Slippery Slope Is Getting More Slippery


I have been very careful trying to “walk the line” on whether anti-Zionism is antisemitism. There are those who will adamantly say they are not linked. Others believe anti-Zionism is inherently antisemitic. It is a slippery slope that is getting more slippery.


What happened in the early morning hours on Wednesday in Brooklyn, New York is making me personally rethink things. The homes of the Jewish director of the Brooklyn Museum and two other museum leaders were vandalized in a coordinated attack. Anne Pasternak, director of the museum, had her home smeared with fake blood and drawings of inverted red triangles, a symbol Hamas uses to identify targets or others will say it is to signal peaceful support for Palestinian liberation. There was also a banner hanging across the entry of her apartment building accusing her of being a “white-supremacist Zionist.”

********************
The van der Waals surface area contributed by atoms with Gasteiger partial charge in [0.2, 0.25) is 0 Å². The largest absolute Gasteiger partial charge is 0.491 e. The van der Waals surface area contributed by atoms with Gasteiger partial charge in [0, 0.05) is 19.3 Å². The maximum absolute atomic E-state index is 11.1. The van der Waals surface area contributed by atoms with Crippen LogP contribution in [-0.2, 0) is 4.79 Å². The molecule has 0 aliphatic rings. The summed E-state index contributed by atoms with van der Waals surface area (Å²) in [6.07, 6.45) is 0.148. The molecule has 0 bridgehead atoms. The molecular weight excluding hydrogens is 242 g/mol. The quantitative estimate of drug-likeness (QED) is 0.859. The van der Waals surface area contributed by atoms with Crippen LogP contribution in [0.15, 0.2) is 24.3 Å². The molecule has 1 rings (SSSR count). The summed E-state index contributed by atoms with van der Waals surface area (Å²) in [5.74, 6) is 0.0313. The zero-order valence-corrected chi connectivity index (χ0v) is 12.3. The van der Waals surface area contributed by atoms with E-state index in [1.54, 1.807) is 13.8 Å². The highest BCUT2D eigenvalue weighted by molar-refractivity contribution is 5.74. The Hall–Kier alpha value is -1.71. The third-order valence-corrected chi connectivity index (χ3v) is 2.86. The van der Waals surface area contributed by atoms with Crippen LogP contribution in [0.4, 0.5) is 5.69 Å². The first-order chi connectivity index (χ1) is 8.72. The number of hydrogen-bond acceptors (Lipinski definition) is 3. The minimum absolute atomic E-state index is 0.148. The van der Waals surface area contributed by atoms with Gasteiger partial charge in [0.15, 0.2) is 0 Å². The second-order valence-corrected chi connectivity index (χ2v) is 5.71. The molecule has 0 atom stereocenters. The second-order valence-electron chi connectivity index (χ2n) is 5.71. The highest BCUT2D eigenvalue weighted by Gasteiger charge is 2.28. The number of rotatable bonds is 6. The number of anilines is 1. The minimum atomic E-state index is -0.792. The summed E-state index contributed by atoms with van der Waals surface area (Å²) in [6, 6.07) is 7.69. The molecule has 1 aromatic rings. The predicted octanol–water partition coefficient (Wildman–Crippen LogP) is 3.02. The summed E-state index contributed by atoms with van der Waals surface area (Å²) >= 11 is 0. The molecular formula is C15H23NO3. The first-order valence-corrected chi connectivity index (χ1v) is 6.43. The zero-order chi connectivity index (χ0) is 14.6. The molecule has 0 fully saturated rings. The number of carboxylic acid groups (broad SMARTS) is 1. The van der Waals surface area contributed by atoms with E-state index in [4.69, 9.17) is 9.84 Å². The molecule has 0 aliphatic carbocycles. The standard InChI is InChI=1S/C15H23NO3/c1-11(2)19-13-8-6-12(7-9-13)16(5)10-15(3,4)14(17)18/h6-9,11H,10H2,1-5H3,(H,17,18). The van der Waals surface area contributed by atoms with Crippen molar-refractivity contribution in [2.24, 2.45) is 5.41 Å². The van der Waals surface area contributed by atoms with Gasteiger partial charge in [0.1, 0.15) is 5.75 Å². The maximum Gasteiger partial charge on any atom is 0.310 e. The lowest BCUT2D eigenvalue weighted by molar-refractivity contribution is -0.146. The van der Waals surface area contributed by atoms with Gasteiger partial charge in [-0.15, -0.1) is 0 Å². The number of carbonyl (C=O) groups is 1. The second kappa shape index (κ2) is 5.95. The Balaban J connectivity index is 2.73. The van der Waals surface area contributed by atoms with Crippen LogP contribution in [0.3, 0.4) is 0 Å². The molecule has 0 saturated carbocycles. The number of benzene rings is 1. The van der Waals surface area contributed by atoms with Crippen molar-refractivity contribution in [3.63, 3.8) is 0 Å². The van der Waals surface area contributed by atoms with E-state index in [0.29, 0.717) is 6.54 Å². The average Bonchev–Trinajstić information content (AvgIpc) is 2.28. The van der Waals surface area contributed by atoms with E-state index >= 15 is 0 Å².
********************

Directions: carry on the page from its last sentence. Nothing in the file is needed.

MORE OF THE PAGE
Senator Chuck Schumer, who lives in Brooklyn, was very clear about the vandalism. “It is vile. It is nasty. It is un-American and, sadly, this kind of evil is something every Jew on Earth can recognize in an instant,” he said.


Here is what New York City Mayor Eric Adams said on X, formerly Twitter:


This is where anti-Zionism is, in fact, antisemitism. Maybe it really cannot be de-coupled?


On Monday, anti-Israel protesters would not even let a tribute to Israelis murdered at the Nova Music Festival on October 7 be held in peace. Anti-Israel protesters waved flags of terror groups and chanted slogans championing the attacks on Israeli civilians during a demonstration outside the Nova Music Festival Exhibition in New York. The exhibit shows objects that were gathered from the deadly festival, including charred cars, bullet-riddled bathroom stalls, and camping tents.